Braised Ox Cheeks

By James Ramsden •


Have you ever cooked ox cheeks? Outrageously flavoursome, spectacularly gelatinous, supper club host James shows how they will be the talk of the town, or at least your home, for many years to come.

I am a cheek man. Pig, cow, skate, doesn’t matter to me, its cheeks are the nuggets I most adore. They appeal to my lazy side, being easily portionable and neat, and they appeal to my Yorkshire side, being cheap. A skate’s cheeks are known as knobs, by the way, so if you encounter them on a restaurant menu or in your fishmonger, don’t be alarmed. You won’t be noshing anything priapic. (Milt, on the other hand…)

But I digress. This week it was ox cheeks. In the panoply of meat cuts they are among the finest – outrageously flavoursome, spectacularly gelatinous (and thus most gleefully slow-cooked), and extraordinarily handsome. So handsome you could bung a creepy old man wig and mid-90s rocker beard on one and call him Brad Pitt.

It would be a weird thing to do.

Less weird, more conducive to dinner, is to do the following recipe, which takes about 15 minutes of your time and will be the talk of the town, or at least your home, for many years to come.

Do this a day or two ahead if you like – the flavour will only improve – and serve with mashed potato or, as I did, celeriac and horseradish puree and a few greens.

Braised Ox Cheeks 

Serves 4-6

Ingredients

For the marinade

2 ox cheeks, 1.5-2kg
Half a bottle of red wine
A bay leaf
A few peppercorns
A garlic clove, squished
A dried red chilli

For the braise

50g butter
1 large onion, peeled and chopped
1 stick of celery, finely chopped
2 carrots, peeled and diced
2 cloves garlic, peeled and sliced
300ml beef or chicken stock
1 tbsp tomato puree
Salt and pepper
Oil

Method

Put the ox cheeks in a bowl with the other marinade ingredients and add a good pinch of salt. Leave for as long as you can – ideally in the fridge for a few days, but an hour is better than nothing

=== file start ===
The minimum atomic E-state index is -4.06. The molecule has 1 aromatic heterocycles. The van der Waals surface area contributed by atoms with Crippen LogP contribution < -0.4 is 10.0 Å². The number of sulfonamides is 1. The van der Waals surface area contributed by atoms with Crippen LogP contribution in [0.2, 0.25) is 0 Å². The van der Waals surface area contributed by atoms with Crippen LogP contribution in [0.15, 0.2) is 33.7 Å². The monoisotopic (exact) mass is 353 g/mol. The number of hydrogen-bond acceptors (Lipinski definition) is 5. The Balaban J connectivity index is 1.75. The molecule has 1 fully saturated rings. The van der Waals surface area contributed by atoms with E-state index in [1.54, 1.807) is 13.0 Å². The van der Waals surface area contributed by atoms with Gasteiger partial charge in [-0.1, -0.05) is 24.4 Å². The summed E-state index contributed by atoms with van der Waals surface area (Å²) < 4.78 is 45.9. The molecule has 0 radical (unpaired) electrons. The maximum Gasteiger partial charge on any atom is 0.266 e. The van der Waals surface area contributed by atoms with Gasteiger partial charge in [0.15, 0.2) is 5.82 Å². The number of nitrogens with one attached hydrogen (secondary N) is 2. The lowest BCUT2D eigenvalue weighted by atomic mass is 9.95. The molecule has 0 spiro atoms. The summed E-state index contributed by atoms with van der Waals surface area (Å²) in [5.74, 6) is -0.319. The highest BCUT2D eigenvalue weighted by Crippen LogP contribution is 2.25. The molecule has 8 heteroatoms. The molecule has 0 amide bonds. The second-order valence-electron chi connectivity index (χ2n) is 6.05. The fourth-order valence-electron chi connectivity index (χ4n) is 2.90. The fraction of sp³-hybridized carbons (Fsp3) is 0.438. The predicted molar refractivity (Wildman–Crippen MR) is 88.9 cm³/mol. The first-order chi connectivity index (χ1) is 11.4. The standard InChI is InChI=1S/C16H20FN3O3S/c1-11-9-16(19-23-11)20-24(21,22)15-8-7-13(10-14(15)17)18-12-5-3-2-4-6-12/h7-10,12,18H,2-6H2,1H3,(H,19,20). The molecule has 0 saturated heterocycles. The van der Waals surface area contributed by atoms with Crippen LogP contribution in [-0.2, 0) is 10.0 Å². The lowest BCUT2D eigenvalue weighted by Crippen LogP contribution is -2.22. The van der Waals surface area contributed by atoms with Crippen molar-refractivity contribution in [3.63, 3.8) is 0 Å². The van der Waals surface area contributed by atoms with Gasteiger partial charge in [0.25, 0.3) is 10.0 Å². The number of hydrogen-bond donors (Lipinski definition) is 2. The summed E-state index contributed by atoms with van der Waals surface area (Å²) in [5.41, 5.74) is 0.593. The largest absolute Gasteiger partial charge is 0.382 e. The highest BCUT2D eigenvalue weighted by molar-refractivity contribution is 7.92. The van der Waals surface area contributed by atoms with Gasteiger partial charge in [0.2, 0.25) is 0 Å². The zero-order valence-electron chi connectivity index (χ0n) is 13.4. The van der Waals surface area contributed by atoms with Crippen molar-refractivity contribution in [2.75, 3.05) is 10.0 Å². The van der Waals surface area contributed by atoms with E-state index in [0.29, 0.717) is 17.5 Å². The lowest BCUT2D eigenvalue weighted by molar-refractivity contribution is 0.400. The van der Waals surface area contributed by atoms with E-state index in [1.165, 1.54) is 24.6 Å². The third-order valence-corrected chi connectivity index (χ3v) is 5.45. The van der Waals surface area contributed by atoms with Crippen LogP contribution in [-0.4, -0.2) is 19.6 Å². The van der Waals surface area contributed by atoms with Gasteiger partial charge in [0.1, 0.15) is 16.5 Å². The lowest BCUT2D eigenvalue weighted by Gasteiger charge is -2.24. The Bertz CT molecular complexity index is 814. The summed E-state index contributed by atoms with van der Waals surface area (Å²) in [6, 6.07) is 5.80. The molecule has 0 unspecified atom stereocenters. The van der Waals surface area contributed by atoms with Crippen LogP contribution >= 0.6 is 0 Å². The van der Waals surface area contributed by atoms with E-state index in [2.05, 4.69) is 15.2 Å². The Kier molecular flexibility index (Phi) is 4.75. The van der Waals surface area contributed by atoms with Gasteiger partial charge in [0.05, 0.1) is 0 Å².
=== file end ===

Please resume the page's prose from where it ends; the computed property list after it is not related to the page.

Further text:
Preheat the oven to 160C. Remove cheeks from marinade and pat thoroughly dry. Heat a drop of oil (if using olive don’t use your best) in a frying pan over a strong flame and brown the cheeks thoroughly, seasoning with salt and pepper as you go. Transfer to a large saucepan.

Lower the hat in the frying pan. Add the butter and melt, then add the vegetables and a good pinch of salt and pepper. Soften for a few minutes then add to the pan with the ox cheeks.

Tip the marinade into the frying pan along with the stock and bring to a simmer, scraping any sticky bits off the pan. Tip this into the saucepan, cover, and transfer to the oven. Cook for 3-4 hours until tender.

Remove the cheeks from the braising liquor and rest in a bowl. Put the saucepan over a generous heat, add the tomato puree, and simmer to reduce by about a half.

Meanwhile shred the cheeks with a couple of forks. Return to the pan and stir through the reduced broth. Keep warm until ready to serve, or cool and refrigerate until whenever.


Inspired?  For more beef recipes visit Great British Chefs collection.

Comments

Mister Pleasant
Have to agree, they are indeed "outrageously flavoursome". Simple but fabulous recipe - I added just a little chipotle sauce for an extra bit of 'bite'. Thanks.
7 April 2014
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spaubrey
To try this weekend
22 November 2013
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James Ramsden

James Ramsden is a 27-year-old food writer and broadcaster. He has written about food and cookery for the Guardian, the Times, the FT, delicious., Sainsbury's Magazine, London Evening Standard and many others, and presents the Lad that Lunches on BBC Radio 1. His supper club, the Secret Larder, is one of the most popular in London and was described by one journalist as "harder to get into than the Ivy."

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